Our monthly meeting will be moved to this Friday, July 18th, due to a scheduling conflict with the library. Please join us for some spinning fun.
[Updated to fix link!] Calling all spinners! Sunny Meade Alpacas, located in Swanton, OH, is having a handspinning event, Saturday, July 12, 2014, 10:00 am – 5:00 pm. In the morning, by a lottery draw, each participating spinner will receive a 2 oz. bag of fleece of one of the alpacas on the farm. The participants will then card and spin the fiber into a finished skein for judging later in the day. Prizes will be awarded to the top handspun skeins. One of the best parts of the event is that you’ll be sitting amongst the alpacas in the pasture while you are spinning their fleece!
Cost: $35 (Box Subway lunch and beverage is included.)
We’re meeting this Friday at 11:30 am due to room availability. See you soon!
We’re meeting this Friday at 11:30 am due to room availability and will need to be out of the room by 3 pm for the next group. And look, 2014 dates have been posted, so you can mark your calendars to join us and not miss a minute of the fun. See you there.
The October trip to Elly Rose’s farm has been cancelled. No meeting is scheduled for October. If you would like to coordinate an informal meeting, please feel free to communicate in the comments section of this post. You can subscribe to comments to follow that conversation by clicking the box below.
Our usual library location is not available this month, so member Elly Rose is kindly opening her farm for a day of outdoor fun and adventure. Natural dyeing and good times will ensue. Contact Elly directly for directions, timing, and coordinating any food contributions, and anticipate about a two-hour drive from the Cleveland Heights area. Overnight accommodations are possible if you want the full camping (not necessarily outdoors) experience. See you there!
Will you join us at the Orange Public Library this Friday for our regular monthly meeting? Arrive at 9:30 am (or whenever you like) and stay until 3:00 pm (or whenever you feel ready to leave). Bring a brown bag lunch if the mood strikes you or if you think you’ll be hungry watching other people eat midday.
And don’t forget to bring your dye day show and tell so that we can ooh and aah over it. We hope to see you there!
The event you’ve been waiting for all year is soon to be here: the annual dye day at Jean’s house. Come get your color fix when the festivities begin at 9:00 am. The traditional midday potluck lunch will happen when we get hungry, so please bring a dish to share. Dessert, salad, lunch item, whatever. The day will go until we decide we’re done, as usual.
Natural dyes, including indigo, will be available, and Jean procured some Procion MX dyes that go with the techniques used in Color by Accident. The dye colors correspond with different seasons of the year. Remember to soak your yarn or textiles ahead of time and to treat them with alum if you want to use natural dyes. Instructions for how to do that can be found here.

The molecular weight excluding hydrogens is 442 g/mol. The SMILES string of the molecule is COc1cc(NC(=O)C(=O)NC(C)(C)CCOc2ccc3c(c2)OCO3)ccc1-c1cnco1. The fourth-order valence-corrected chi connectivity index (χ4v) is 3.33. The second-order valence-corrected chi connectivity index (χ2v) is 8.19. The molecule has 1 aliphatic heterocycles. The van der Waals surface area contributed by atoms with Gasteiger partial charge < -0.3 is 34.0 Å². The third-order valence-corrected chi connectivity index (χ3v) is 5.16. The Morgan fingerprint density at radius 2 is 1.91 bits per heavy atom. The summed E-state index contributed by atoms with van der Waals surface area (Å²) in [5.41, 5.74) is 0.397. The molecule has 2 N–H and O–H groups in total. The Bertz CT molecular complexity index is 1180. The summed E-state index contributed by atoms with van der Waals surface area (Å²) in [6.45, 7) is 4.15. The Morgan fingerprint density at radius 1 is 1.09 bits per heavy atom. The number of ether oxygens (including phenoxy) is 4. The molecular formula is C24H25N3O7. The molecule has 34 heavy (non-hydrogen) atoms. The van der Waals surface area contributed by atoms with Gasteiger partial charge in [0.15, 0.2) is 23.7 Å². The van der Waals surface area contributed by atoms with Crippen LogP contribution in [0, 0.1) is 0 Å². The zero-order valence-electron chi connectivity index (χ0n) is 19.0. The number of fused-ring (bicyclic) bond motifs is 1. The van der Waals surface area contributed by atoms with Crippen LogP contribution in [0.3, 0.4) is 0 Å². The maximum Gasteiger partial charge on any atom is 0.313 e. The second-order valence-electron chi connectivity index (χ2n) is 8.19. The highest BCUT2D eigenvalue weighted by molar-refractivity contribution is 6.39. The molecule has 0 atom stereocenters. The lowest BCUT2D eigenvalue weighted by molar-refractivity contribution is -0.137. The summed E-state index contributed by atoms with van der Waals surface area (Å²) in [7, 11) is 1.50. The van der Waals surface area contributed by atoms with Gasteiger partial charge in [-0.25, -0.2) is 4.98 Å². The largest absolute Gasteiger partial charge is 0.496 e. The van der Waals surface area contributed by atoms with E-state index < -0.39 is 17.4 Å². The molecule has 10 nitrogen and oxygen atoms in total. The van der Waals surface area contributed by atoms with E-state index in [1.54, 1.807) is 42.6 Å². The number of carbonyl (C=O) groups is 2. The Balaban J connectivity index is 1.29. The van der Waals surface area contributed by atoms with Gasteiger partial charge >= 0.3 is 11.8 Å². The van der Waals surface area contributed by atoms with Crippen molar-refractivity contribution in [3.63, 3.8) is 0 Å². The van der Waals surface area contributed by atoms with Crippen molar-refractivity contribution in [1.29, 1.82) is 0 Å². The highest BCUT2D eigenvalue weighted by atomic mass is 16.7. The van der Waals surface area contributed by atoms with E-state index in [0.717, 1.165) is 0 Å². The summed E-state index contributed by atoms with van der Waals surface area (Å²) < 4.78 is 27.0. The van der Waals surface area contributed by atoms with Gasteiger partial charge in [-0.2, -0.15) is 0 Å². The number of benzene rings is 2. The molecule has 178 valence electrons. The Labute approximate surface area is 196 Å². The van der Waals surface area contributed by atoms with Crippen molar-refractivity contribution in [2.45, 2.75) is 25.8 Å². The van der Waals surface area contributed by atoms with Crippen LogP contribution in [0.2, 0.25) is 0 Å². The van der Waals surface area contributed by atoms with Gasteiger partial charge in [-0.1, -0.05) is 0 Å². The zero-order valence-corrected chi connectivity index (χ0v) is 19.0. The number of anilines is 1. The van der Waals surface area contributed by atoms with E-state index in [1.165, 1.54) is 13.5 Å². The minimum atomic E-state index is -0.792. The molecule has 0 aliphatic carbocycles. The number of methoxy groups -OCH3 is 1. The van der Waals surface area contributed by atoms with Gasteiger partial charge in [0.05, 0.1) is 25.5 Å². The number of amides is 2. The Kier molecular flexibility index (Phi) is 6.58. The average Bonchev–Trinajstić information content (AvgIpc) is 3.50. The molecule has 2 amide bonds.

Don’t forget our exciting program at the Orange Public Library this Friday– Carol James visits to show us her replica of the George Washington battle sash that’s on its way to Mt. Vernon. Meeting for members begins at 9:30 am or whenever people arrive (noon for guests) and lasts until 3:00 pm or whenever people leave. We hope to see you there!
Carol is the author of Finger Weaving Untangled and Sprang Unsprung, and is the acknowledged North American expert in this almost forgotten fiber technique. Thanks to funding from the Winnipeg Arts Council, she has faithfully reproduced the sash George Washington wore into battle and left to the ladies of Mount Vernon.
Information available from George Washington’s Mount Vernon states:
At the Battle of the Monongahela on July 9, 1755, every officer on Major General Edward Braddock’s staff was injured or killed, with the exception of his aide-de-camp, George Washington. Braddock also sustained a fatal wound and is said to have been carried from the field in this, his officer’s sash. Washington alone brought order to the fray, forming a rear guard to enable retreat. Family tradition maintains that Braddock presented the sash to Washington prior to his death four days later.
Braddock presenting the sash to Washington meant he was entrusting the troops to Washington. The date on this sash is 1709.
It seems that this Major General Edward Braddock was Edward Braddock, Jr. His father, Edward Braddock, Sr., graduated from military academy in 1709. The battle sash was passed from father to son to Washington. Until Washington had his own designed and created, he wore this blood red battle sash across his chest.
As generals had done for generations, the netting was worked using a technique called sprang. Designed for a quick and efficient removal of it’s wearer should he fall in battle; the sash was able to spread and support the fallen with strong grips all around for the surest grasp to transport the not quite dead to the nearest medical assistance.
The original sash is old, fragile, and in special storage at Mount Vernon where it is never to be touched. Carol’s sash is currently on an international tour and on its way to Mount Vernon. It will be shown in select venues in Canada and the United States. Stops in Minnesota, Nebraska, Ohio, and New York are scheduled on the way to its new home in Virginia.
Stop in and see the Ohio debut of this beautiful and historically significant item at our Friday, May 24th, meeting at the Orange Public Library. Join us for the day starting at 12:00 pm with a brown bag lunch. Viewing from 12:00 pm to 3:00 pm. Contact Victoria at email@example.com for more details or just drop in to view this amazing recreation of a piece of American history.